Mikie Sherrill glanced at the seven or eight West Orange High School students stitting around her and complimented them for standing up to the NRA. In fact, she said she’s never seen a more powerful public force against the NRA than today’s students.
No one was treading on new ground here.
Ever since the school shooting in Parkland, Fla. in February, high school students across the nation have led the fight for more gun laws. Many walked out of school in protest on March 14, the one-month anniversary of the Florida shooting, and again on April 20, the 19th anniversary of the mass shooting at Columbine High School in Colorado.
Today’s “roundtable discussion” featured students, Sherrill, the leading candidate for the Democratic congressional nomination in the 11th District, and national gun control advocates Gabby Giffords and Mark Kelly. Giffords is a former congresswoman who was shot in 2011 while holding a meeting with constituents in Arizona. Six people were killed in the attack. Giffords, who was seriously injured, did not seek reelection in 2012.
Kelly, her husband, is a former astronaut and a graduate of West Orange High School.
The students described their protests and displayed art work condemning gun violence. Organizers said the first goal was to protest; the second was to do something to make a difference.
That very common cliche – make a difference – has been bouncing around anti-gun rallies since they began. But how does that happen?
New Jersey, of course, already has some of the toughest gun control laws in the union. But as Sherrill pointed out, that doesn’t prevent someone from buying a powerful weapon elsewhere and illegally bringing it to New Jersey.
The students mentioned their support for better background checks and a nationwide ban on semi-automatic weapons. These are longstanding aims of today’s gun control movement.
It was Kelly, who remembered taking a Spanish course in the very room where the roundtable was taking place, who got around to the crux of the matter.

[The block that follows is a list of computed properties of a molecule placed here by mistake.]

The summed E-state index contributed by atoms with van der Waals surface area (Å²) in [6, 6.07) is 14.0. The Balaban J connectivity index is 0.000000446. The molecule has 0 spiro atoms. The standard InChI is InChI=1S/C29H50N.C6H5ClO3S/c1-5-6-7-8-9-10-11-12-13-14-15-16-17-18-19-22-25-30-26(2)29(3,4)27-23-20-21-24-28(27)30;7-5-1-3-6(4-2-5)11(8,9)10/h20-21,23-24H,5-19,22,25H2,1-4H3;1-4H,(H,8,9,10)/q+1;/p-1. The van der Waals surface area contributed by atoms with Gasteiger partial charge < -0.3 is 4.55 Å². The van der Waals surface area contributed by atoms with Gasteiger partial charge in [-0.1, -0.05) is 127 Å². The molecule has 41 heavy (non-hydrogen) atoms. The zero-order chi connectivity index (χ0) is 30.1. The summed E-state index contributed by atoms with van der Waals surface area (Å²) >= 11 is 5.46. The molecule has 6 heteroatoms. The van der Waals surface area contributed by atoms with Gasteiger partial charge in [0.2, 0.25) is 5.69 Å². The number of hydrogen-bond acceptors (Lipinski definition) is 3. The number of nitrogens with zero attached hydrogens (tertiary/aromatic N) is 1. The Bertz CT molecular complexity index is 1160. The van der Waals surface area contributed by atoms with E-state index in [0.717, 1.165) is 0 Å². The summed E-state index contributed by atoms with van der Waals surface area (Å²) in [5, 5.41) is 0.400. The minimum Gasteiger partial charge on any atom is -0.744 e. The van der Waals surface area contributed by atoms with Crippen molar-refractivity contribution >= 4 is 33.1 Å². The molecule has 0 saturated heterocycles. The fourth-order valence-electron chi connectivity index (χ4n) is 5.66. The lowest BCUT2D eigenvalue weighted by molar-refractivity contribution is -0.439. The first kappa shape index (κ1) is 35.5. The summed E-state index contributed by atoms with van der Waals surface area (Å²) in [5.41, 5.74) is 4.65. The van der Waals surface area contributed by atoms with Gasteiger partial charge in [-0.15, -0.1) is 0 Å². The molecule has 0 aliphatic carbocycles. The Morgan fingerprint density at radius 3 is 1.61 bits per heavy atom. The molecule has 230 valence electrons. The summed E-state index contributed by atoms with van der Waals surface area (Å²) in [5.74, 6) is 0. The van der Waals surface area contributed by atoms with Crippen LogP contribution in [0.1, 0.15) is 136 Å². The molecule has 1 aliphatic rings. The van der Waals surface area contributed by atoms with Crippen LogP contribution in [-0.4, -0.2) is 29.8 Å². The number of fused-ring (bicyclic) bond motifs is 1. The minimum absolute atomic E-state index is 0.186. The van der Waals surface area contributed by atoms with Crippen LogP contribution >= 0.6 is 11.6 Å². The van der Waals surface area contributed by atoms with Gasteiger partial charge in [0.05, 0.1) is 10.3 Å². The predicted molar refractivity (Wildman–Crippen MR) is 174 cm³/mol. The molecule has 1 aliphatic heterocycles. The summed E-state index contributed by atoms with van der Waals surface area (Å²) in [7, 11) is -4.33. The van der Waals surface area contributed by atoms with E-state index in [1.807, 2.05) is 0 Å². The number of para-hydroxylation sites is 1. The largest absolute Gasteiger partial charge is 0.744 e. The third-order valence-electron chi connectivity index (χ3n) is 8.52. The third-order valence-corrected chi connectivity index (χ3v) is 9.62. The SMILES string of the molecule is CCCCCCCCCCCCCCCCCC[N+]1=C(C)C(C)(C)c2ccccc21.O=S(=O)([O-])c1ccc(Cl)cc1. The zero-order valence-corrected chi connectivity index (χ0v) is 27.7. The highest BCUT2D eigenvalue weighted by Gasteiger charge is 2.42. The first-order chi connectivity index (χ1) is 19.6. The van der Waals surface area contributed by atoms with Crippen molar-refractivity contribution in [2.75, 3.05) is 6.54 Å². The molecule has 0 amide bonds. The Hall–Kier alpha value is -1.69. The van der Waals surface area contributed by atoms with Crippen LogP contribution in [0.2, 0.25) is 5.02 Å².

He told students they have to vote.
When he asked how many were registered, about three or four hands shot up, but then some quickly came down. It was clear some of the students – assuming they were 18 – didn’t know if they were registered or not.
That’s a problem. Protests and marchers mean little if young people don’t vote.
School officials said that after the initial protest, about 75 eligible students registered.
Kelly told students that young people, or, if you will, millennials, have the lowest voter participation rate in the country. And if that continues, no one is going to listen to their demands for more gun control.
Emphasizing the point from the other end of the spectrum, Kelly said that when his wife ran for Congress, he spent a lot of time campaigning with her in nursing homes, because “that’s where the voters are.” Arizona has an older population, but you can see his point. To get results from public officials, you have to be politically active.
Or as Kelly put it, “Why do you think old people have health care?”
This may be of philosophical concern to Kelly, who isn’t running for anything, but it’s a prime importance to Sherrill.
There is much excitement among Democrats this year, but the 11th District still has more registered Republicans than Democrats. To win, Sherrill needs people who may have never voted in a mid-term election before to come out. That could describe many millennials.
If their issue is guns, Kelly and Giffords are willing to help. Following their West Orange appearance, the pair were scheduled to campaign for Democratic congressional candidate Andy Kim in South Jersey’s District 3.
“Stopping gun violence takes courage,” Giffords said. “We must never stop fighting.”
Explaining his interest in the ongoing battle for a safer America, Kelly offered an understatement to be sure.
“This is an issue that has affected Gabby and I in a lot of different ways,” he said.
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